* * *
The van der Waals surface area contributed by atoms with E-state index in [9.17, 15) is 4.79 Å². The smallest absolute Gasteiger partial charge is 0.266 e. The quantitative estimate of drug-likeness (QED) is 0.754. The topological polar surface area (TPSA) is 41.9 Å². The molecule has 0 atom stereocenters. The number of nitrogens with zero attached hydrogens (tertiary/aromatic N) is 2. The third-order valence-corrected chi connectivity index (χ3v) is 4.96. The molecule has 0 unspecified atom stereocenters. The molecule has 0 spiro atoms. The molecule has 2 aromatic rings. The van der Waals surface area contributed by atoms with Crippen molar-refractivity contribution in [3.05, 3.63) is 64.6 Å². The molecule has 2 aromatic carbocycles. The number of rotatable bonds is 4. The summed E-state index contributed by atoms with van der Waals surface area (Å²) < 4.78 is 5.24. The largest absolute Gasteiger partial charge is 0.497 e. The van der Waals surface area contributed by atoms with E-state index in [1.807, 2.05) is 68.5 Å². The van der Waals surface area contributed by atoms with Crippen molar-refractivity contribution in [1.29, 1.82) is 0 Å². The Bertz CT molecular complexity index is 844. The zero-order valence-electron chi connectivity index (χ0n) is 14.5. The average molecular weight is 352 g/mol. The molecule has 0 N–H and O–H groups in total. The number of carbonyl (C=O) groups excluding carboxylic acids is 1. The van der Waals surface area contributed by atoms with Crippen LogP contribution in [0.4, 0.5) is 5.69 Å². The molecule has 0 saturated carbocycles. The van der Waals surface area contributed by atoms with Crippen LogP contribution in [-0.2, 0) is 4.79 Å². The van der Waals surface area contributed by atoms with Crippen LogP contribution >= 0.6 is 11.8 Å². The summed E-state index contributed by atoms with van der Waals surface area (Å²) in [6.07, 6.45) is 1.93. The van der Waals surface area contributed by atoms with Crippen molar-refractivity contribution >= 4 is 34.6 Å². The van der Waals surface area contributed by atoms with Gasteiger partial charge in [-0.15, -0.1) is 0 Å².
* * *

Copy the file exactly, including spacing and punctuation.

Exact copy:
The van der Waals surface area contributed by atoms with E-state index in [9.17, 15) is 4.79 Å². The smallest absolute Gasteiger partial charge is 0.266 e. The quantitative estimate of drug-likeness (QED) is 0.754. The topological polar surface area (TPSA) is 41.9 Å². The molecule has 0 atom stereocenters. The number of nitrogens with zero attached hydrogens (tertiary/aromatic N) is 2. The third-order valence-corrected chi connectivity index (χ3v) is 4.96. The molecule has 0 unspecified atom stereocenters. The molecule has 0 spiro atoms. The molecule has 2 aromatic rings. The van der Waals surface area contributed by atoms with Crippen molar-refractivity contribution in [3.05, 3.63) is 64.6 Å². The molecule has 2 aromatic carbocycles. The number of rotatable bonds is 4. The summed E-state index contributed by atoms with van der Waals surface area (Å²) < 4.78 is 5.24. The largest absolute Gasteiger partial charge is 0.497 e. The van der Waals surface area contributed by atoms with E-state index in [1.807, 2.05) is 68.5 Å². The van der Waals surface area contributed by atoms with Crippen molar-refractivity contribution in [1.29, 1.82) is 0 Å². The Bertz CT molecular complexity index is 844. The zero-order valence-electron chi connectivity index (χ0n) is 14.5. The average molecular weight is 352 g/mol. The molecule has 0 N–H and O–H groups in total. The number of carbonyl (C=O) groups excluding carboxylic acids is 1. The van der Waals surface area contributed by atoms with Crippen LogP contribution in [0.4, 0.5) is 5.69 Å². The molecule has 0 saturated carbocycles. The van der Waals surface area contributed by atoms with Crippen LogP contribution in [-0.2, 0) is 4.79 Å². The van der Waals surface area contributed by atoms with Crippen LogP contribution >= 0.6 is 11.8 Å². The summed E-state index contributed by atoms with van der Waals surface area (Å²) in [6.07, 6.45) is 1.93. The van der Waals surface area contributed by atoms with Crippen molar-refractivity contribution >= 4 is 34.6 Å². The van der Waals surface area contributed by atoms with Gasteiger partial charge in [-0.15, -0.1) is 0 Å².